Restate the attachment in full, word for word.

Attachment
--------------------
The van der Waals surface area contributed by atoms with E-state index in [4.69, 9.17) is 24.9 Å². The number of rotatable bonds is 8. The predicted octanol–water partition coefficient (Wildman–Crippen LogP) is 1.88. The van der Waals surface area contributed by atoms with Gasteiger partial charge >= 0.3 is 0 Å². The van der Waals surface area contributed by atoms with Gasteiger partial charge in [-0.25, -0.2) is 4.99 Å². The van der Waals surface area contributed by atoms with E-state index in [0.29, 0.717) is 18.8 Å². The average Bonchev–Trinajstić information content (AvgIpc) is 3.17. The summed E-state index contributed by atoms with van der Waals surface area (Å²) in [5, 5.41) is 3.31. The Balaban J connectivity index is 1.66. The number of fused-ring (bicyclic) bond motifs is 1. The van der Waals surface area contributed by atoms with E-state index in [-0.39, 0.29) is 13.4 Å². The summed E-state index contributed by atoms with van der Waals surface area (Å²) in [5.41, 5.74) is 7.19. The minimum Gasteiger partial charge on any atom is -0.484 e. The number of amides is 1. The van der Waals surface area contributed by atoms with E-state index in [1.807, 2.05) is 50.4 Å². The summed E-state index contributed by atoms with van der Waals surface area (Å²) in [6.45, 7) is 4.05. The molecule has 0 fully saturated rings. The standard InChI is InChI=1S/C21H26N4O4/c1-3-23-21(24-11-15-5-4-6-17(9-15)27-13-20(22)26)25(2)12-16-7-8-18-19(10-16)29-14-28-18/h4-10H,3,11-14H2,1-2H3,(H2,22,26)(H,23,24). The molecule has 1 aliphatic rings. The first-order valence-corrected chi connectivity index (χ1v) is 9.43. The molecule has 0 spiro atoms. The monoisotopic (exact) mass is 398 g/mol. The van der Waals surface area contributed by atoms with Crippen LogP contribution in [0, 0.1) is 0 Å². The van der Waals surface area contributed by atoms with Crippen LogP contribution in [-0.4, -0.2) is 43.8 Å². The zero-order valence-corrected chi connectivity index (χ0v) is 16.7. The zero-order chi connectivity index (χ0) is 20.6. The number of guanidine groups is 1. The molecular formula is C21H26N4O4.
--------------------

The van der Waals surface area contributed by atoms with E-state index in [4.69, 9.17) is 24.9 Å². The number of rotatable bonds is 8. The predicted octanol–water partition coefficient (Wildman–Crippen LogP) is 1.88. The van der Waals surface area contributed by atoms with Gasteiger partial charge >= 0.3 is 0 Å². The van der Waals surface area contributed by atoms with Gasteiger partial charge in [-0.25, -0.2) is 4.99 Å². The van der Waals surface area contributed by atoms with E-state index in [0.29, 0.717) is 18.8 Å². The average Bonchev–Trinajstić information content (AvgIpc) is 3.17. The summed E-state index contributed by atoms with van der Waals surface area (Å²) in [5, 5.41) is 3.31. The Balaban J connectivity index is 1.66. The number of fused-ring (bicyclic) bond motifs is 1. The van der Waals surface area contributed by atoms with E-state index in [-0.39, 0.29) is 13.4 Å². The summed E-state index contributed by atoms with van der Waals surface area (Å²) in [5.41, 5.74) is 7.19. The minimum Gasteiger partial charge on any atom is -0.484 e. The number of amides is 1. The van der Waals surface area contributed by atoms with E-state index in [1.807, 2.05) is 50.4 Å². The summed E-state index contributed by atoms with van der Waals surface area (Å²) in [6.45, 7) is 4.05. The molecule has 0 fully saturated rings. The standard InChI is InChI=1S/C21H26N4O4/c1-3-23-21(24-11-15-5-4-6-17(9-15)27-13-20(22)26)25(2)12-16-7-8-18-19(10-16)29-14-28-18/h4-10H,3,11-14H2,1-2H3,(H2,22,26)(H,23,24). The molecule has 1 aliphatic rings. The first-order valence-corrected chi connectivity index (χ1v) is 9.43. The molecule has 0 spiro atoms. The monoisotopic (exact) mass is 398 g/mol. The van der Waals surface area contributed by atoms with Crippen LogP contribution in [0, 0.1) is 0 Å². The van der Waals surface area contributed by atoms with Crippen LogP contribution in [-0.4, -0.2) is 43.8 Å². The zero-order valence-corrected chi connectivity index (χ0v) is 16.7. The zero-order chi connectivity index (χ0) is 20.6. The number of guanidine groups is 1. The molecular formula is C21H26N4O4.